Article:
"Many films diminish us. They cheapen us, masturbate our senses, hammer us with shabby thrills, diminish the value of life. Some few films evoke the wonderment of life's experience, and those I consider a form of prayer. Not prayer "to" anyone or anything, but prayer "about" everyone and everything. I believe prayer that makes requests is pointless. What will be, will be. But I value the kind of prayer when you stand at the edge of the sea, or beneath a tree, or smell a flower, or love someone, or do a good thing. Those prayers validate existence and snatch it away from meaningless routine."
"The world is safer," Mr. Obama said as he appeared at a White House ceremony bestowing the Medal of Honor to two soldiers killed in the Korean War. "It is a better place because of the death of Osama bin Laden."
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From Matt Taibbi's article Why Isn't Wall Street in Jail? (subtitled Financial crooks brought down the world's economy - but the feds are doing more to protect them than to prosecute them) published in the March 3, 2011 issue of Rolling Stone magazine:
Over drinks at a bar on a dreary, snowy night in Washington this past month, a former Senate investigator laughed as he polished off his beer.
"Everything's fucked up, and nobody goes to jail," he said. "That's your whole story right there. Hell, you don't even have to write the rest of it. Just write that."
I put down my notebook. "Just that?"
"That's right," he said, signaling to the waitress for the check. "Everything's fucked up, and nobody goes to jail. You can end the piece right there."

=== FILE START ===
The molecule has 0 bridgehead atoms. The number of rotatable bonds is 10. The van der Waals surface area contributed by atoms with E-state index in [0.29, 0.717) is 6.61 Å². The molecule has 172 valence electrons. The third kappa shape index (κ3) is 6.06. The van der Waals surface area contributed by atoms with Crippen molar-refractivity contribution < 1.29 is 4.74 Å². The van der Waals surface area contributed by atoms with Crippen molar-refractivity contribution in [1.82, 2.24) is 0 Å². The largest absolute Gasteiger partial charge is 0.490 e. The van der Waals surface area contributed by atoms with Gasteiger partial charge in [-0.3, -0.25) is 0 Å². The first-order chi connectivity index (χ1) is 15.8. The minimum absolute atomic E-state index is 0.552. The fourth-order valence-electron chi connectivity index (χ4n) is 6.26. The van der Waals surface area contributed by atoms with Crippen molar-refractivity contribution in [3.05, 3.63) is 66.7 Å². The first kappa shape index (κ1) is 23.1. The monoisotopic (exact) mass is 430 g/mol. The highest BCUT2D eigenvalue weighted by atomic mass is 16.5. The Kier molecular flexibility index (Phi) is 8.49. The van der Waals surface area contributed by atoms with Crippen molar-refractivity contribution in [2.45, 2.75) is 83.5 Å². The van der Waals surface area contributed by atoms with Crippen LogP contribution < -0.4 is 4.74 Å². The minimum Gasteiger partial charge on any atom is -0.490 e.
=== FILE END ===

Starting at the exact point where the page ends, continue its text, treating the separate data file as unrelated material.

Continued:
Nobody goes to jail. This is the mantra of the financial-crisis era, one that saw virtually every major bank and financial company on Wall Street embroiled in obscene criminal scandals that impoverished millions and collectively destroyed hundreds of billions, in fact, trillions of dollars of the world's wealth - and nobody went to jail. Nobody, that is, except Bernie Madoff, a flamboyant and pathological celebrity con artist, whose victims happened to be other rich and famous people.
The rest of them, all of them, got off. Not a single executive who ran the companies that cooked up and cashed in on the phony financial boom - an industrywide scam that involved the mass sale of mismarked, fraudulent mortgage-backed securities - has ever been convicted. ...
... Instead, federal regulators and prosecutors have let the banks and finance companies that tried to burn the world economy to the ground get off with carefully orchestrated settlements - whitewash jobs that involve the firms paying pathetically small fines without even being required to admit wrongdoing. To add insult to injury, the people who actually committed the crimes almost never pay the fines themselves; banks caught defrauding their shareholders often use shareholder money to foot the tab of justice. "If the allegations in these settlements are true," says Jed Rakoff, a federal judge in the Southern District of New York, "it's management buying its way off cheap, from the pockets of their victims."
Pak So is an artist, writer, and the Director of Operations at the Howard Greenberg Gallery in New York City.
Anna Tan is an award winning Design Director who has successfully completed creative projects for major companies and clients in the travel, arts, entertainment, retail and publishing industries.
Pak and Anna are currently producing an upcoming title for Trips of Wonder on the business capital of Tokyo, Japan.
TRIPS OF WONDER
PAK SO STUDIO
ANNA TAN GRAPHIC DESIGN
Most of us want to reach an end, we want to be able to say "I have arrived at self-knowledge and I am happy"; but it is not like that at all. If you can look at yourself without condemning what you see, without comparing yourself with somebody else, without wishing to be more beautiful or more virtuous; if you can just observe what you are and move with it, then you will find that it is possible to go infinitely far. Then there is no end to the journey, and that is the mystery, the beauty of it.